One of the findings of the Longevity Project was that the children in the study group who were in high-conflict marriages found their parents’ divorce a relief. Their adjustment to life after divorce was easier than those children who thought they were a happy family. My current guest, Ashley experienced her parents’ divorce when she was fourteen and her experience supports the Longevity Project. Here’s Ashley:
It was such a relief because there was so much tension and distance between them.
I felt they should have never gotten married. But if I had ever said that then the response was, “But then you wouldn’t exist.” So it reminded me that there was some good in a bad situation.
My dad wasn’t there the majority of the time and if he was he was either angry or sleeping. I’m sure my brothers have a different recollection of him. In fact, just recently we were out to dinner and we were talking about the first time my brother found out about sex, how my father told him about sex. For first time it occurred to me that my brothers had a totally different relationship with my father. To me, he was always just this angry, absent person but when they were younger, before I was around, he was maybe around more.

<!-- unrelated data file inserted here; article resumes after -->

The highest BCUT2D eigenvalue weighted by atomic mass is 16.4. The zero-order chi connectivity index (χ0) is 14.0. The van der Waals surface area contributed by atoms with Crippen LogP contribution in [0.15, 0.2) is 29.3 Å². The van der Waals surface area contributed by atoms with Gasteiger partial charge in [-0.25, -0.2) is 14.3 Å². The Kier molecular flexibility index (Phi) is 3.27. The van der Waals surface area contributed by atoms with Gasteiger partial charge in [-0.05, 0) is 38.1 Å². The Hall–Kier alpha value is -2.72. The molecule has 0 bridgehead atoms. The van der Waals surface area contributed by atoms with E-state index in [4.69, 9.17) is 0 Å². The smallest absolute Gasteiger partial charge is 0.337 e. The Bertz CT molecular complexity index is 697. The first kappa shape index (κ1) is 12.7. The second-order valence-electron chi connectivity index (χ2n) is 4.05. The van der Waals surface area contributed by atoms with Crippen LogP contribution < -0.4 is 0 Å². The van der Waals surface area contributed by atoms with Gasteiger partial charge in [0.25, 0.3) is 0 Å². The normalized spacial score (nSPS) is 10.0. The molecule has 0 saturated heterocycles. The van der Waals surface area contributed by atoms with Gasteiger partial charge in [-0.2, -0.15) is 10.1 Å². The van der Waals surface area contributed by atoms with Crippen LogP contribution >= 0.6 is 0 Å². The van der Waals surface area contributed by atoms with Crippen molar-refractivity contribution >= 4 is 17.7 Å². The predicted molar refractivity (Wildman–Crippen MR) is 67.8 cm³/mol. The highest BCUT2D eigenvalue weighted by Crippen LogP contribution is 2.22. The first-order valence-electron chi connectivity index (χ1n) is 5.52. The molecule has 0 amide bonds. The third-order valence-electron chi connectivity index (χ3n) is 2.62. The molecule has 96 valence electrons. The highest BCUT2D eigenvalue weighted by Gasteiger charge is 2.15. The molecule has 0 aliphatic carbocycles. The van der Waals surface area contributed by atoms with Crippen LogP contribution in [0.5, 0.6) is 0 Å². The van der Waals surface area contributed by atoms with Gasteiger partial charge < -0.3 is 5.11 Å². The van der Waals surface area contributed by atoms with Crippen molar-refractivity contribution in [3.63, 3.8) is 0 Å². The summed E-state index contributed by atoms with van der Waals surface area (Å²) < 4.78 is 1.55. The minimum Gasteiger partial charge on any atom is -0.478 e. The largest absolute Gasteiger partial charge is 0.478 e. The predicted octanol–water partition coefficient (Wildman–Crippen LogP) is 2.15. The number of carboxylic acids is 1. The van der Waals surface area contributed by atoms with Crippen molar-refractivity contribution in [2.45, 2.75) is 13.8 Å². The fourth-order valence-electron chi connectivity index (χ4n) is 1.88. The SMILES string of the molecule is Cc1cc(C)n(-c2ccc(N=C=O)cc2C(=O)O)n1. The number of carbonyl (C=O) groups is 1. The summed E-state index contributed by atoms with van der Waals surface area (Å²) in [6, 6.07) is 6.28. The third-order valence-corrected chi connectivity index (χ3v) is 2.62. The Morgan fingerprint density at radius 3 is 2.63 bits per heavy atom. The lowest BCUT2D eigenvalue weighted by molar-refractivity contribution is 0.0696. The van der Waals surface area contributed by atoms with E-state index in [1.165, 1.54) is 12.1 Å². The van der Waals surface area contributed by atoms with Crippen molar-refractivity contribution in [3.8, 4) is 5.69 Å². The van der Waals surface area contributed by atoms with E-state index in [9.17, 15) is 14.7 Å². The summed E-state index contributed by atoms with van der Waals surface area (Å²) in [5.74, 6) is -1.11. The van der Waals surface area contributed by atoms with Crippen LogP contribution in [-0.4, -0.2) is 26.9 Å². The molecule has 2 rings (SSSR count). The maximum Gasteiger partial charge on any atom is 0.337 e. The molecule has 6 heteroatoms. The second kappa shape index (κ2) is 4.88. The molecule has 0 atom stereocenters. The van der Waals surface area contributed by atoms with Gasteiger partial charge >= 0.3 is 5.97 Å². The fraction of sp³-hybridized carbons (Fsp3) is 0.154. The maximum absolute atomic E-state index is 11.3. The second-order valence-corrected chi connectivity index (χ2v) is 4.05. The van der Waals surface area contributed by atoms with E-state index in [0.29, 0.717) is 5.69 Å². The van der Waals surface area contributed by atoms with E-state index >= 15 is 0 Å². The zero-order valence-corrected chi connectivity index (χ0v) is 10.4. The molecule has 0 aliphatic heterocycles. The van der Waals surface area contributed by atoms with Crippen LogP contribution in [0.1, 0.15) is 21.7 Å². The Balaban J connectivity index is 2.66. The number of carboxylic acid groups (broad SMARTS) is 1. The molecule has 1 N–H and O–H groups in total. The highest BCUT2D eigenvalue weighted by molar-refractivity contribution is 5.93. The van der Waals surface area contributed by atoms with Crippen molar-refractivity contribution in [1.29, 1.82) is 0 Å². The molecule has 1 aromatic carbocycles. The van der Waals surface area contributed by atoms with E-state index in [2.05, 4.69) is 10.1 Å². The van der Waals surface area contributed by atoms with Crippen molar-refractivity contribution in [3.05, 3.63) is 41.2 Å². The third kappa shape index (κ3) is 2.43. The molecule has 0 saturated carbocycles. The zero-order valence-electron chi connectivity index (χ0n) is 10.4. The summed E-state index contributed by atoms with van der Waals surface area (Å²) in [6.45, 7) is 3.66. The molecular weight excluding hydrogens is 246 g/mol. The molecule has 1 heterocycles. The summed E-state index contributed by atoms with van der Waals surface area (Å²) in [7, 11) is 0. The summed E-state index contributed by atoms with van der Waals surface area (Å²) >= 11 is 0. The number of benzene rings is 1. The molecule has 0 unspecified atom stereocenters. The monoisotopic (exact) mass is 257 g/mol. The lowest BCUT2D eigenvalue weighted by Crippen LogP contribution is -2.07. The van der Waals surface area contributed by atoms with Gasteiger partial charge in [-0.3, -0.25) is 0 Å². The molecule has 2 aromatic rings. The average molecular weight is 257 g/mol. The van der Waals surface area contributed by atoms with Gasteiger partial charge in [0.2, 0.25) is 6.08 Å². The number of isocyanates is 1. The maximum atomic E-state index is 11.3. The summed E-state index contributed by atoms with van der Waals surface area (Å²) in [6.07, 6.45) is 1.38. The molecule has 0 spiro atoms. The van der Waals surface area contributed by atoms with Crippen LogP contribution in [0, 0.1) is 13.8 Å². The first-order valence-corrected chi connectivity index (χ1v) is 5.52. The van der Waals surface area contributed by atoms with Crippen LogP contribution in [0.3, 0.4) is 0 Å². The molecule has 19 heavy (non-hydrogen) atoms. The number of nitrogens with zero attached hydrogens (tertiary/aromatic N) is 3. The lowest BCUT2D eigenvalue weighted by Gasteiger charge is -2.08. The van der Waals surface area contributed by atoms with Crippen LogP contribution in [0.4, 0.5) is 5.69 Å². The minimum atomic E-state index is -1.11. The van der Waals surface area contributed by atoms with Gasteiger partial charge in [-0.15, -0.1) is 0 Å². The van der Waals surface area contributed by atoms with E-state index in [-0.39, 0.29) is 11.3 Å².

I think my parents were doomed from the start. They should never have gotten together. My parents are both Jewish, though my father definitely wasn’t practicing. They went to high school together and my mother’s best friend who wasn’t Jewish was dating my dad. The only way they could get together was for my mom to pretend that she was dating my dad. Then for whatever reason they started actually dating and ended up deciding that they should get together and get married.
Yet, my father was never committed to it from day one. My mom and her best friend are still best friends now into their late 70’s.
The Divorce Coach Says
Ashley’s story here illustrates an important nuance – when we talk about the impact of divorce on children it’s critical to remember that the children won’t all be affected in the same way. The relationship each sibling has with each parent before divorce will play into how that child perceives the divorce. Those relationship differences will undoubtedly continue to influence the family dynamics after divorce.
How is your relationship with your child different from your STBX’s? How is that impacting your divorce? Does it change how you treat your other children?
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